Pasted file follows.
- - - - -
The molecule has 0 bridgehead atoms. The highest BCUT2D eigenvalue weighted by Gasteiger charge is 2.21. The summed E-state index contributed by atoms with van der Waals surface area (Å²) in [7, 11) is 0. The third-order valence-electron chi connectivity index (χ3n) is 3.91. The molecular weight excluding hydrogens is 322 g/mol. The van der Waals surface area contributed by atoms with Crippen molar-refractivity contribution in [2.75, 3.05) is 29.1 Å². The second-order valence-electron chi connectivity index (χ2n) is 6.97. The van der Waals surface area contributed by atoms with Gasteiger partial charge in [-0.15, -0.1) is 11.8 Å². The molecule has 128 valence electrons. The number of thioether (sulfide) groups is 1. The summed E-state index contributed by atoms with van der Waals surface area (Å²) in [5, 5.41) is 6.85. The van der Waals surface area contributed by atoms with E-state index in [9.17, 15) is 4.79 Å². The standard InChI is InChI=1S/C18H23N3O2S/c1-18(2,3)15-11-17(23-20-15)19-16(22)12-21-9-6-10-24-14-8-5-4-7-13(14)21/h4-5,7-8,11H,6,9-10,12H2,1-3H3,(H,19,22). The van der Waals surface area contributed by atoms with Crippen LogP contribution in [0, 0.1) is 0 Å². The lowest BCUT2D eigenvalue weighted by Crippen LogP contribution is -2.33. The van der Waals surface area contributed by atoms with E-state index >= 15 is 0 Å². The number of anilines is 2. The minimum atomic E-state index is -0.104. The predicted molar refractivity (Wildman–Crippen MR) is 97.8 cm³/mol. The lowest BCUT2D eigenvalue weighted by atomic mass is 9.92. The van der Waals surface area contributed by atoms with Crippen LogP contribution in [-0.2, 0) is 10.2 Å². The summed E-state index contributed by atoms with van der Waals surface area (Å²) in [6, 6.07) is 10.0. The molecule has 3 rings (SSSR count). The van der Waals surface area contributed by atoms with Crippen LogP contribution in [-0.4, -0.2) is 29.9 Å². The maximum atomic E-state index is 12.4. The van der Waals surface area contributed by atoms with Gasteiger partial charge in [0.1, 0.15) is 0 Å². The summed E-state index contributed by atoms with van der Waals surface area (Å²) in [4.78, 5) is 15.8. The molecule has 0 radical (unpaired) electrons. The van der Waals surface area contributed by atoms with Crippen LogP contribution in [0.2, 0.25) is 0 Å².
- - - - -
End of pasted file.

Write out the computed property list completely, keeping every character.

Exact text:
The molecule has 0 bridgehead atoms. The highest BCUT2D eigenvalue weighted by Gasteiger charge is 2.21. The summed E-state index contributed by atoms with van der Waals surface area (Å²) in [7, 11) is 0. The third-order valence-electron chi connectivity index (χ3n) is 3.91. The molecular weight excluding hydrogens is 322 g/mol. The van der Waals surface area contributed by atoms with Crippen molar-refractivity contribution in [2.75, 3.05) is 29.1 Å². The second-order valence-electron chi connectivity index (χ2n) is 6.97. The van der Waals surface area contributed by atoms with Gasteiger partial charge in [-0.15, -0.1) is 11.8 Å². The molecule has 128 valence electrons. The number of thioether (sulfide) groups is 1. The summed E-state index contributed by atoms with van der Waals surface area (Å²) in [5, 5.41) is 6.85. The van der Waals surface area contributed by atoms with E-state index in [9.17, 15) is 4.79 Å². The standard InChI is InChI=1S/C18H23N3O2S/c1-18(2,3)15-11-17(23-20-15)19-16(22)12-21-9-6-10-24-14-8-5-4-7-13(14)21/h4-5,7-8,11H,6,9-10,12H2,1-3H3,(H,19,22). The van der Waals surface area contributed by atoms with Crippen LogP contribution in [0, 0.1) is 0 Å². The lowest BCUT2D eigenvalue weighted by Crippen LogP contribution is -2.33. The van der Waals surface area contributed by atoms with E-state index >= 15 is 0 Å². The number of anilines is 2. The minimum atomic E-state index is -0.104. The predicted molar refractivity (Wildman–Crippen MR) is 97.8 cm³/mol. The lowest BCUT2D eigenvalue weighted by atomic mass is 9.92. The van der Waals surface area contributed by atoms with Crippen LogP contribution in [-0.2, 0) is 10.2 Å². The summed E-state index contributed by atoms with van der Waals surface area (Å²) in [6, 6.07) is 10.0. The molecule has 3 rings (SSSR count). The van der Waals surface area contributed by atoms with Crippen LogP contribution in [-0.4, -0.2) is 29.9 Å². The maximum atomic E-state index is 12.4. The van der Waals surface area contributed by atoms with Gasteiger partial charge in [0.1, 0.15) is 0 Å². The summed E-state index contributed by atoms with van der Waals surface area (Å²) in [4.78, 5) is 15.8. The molecule has 0 radical (unpaired) electrons. The van der Waals surface area contributed by atoms with Crippen LogP contribution in [0.2, 0.25) is 0 Å².